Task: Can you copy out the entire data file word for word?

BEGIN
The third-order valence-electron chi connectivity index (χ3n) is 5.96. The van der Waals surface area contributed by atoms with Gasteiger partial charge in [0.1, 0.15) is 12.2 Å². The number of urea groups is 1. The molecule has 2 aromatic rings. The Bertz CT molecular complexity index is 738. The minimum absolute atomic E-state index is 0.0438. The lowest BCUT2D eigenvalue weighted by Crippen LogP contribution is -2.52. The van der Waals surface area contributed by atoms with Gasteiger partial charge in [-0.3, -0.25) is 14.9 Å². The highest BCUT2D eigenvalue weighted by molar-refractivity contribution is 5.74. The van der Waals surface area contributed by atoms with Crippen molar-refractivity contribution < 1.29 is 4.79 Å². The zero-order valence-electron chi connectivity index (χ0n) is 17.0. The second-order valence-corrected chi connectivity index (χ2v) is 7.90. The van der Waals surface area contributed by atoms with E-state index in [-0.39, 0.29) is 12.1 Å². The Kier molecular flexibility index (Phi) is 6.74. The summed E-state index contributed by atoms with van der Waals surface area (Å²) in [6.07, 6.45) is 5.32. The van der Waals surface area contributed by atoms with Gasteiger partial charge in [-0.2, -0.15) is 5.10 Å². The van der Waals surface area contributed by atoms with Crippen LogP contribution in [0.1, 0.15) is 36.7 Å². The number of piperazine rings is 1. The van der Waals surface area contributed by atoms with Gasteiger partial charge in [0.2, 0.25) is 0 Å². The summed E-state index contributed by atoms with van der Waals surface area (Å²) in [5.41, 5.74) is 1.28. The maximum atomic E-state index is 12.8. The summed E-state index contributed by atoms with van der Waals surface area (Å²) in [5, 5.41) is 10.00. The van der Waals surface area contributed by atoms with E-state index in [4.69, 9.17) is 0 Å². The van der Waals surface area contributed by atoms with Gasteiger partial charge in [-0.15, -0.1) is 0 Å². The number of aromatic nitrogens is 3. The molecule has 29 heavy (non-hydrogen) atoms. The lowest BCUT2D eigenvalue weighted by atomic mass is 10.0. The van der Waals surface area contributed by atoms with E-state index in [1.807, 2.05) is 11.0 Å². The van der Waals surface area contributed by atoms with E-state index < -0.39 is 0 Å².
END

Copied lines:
The third-order valence-electron chi connectivity index (χ3n) is 5.96. The van der Waals surface area contributed by atoms with Gasteiger partial charge in [0.1, 0.15) is 12.2 Å². The number of urea groups is 1. The molecule has 2 aromatic rings. The Bertz CT molecular complexity index is 738. The minimum absolute atomic E-state index is 0.0438. The lowest BCUT2D eigenvalue weighted by Crippen LogP contribution is -2.52. The van der Waals surface area contributed by atoms with Gasteiger partial charge in [-0.3, -0.25) is 14.9 Å². The highest BCUT2D eigenvalue weighted by molar-refractivity contribution is 5.74. The van der Waals surface area contributed by atoms with Crippen molar-refractivity contribution < 1.29 is 4.79 Å². The zero-order valence-electron chi connectivity index (χ0n) is 17.0. The second-order valence-corrected chi connectivity index (χ2v) is 7.90. The van der Waals surface area contributed by atoms with E-state index in [-0.39, 0.29) is 12.1 Å². The Kier molecular flexibility index (Phi) is 6.74. The summed E-state index contributed by atoms with van der Waals surface area (Å²) in [6.07, 6.45) is 5.32. The van der Waals surface area contributed by atoms with Gasteiger partial charge in [-0.2, -0.15) is 5.10 Å². The van der Waals surface area contributed by atoms with Crippen LogP contribution in [0.1, 0.15) is 36.7 Å². The number of piperazine rings is 1. The van der Waals surface area contributed by atoms with Gasteiger partial charge in [0.2, 0.25) is 0 Å². The summed E-state index contributed by atoms with van der Waals surface area (Å²) in [5.41, 5.74) is 1.28. The maximum atomic E-state index is 12.8. The summed E-state index contributed by atoms with van der Waals surface area (Å²) in [5, 5.41) is 10.00. The van der Waals surface area contributed by atoms with E-state index in [4.69, 9.17) is 0 Å². The van der Waals surface area contributed by atoms with Gasteiger partial charge in [-0.15, -0.1) is 0 Å². The number of aromatic nitrogens is 3. The molecule has 29 heavy (non-hydrogen) atoms. The lowest BCUT2D eigenvalue weighted by atomic mass is 10.0. The van der Waals surface area contributed by atoms with E-state index in [1.807, 2.05) is 11.0 Å². The van der Waals surface area contributed by atoms with E-state index < -0.39 is 0 Å².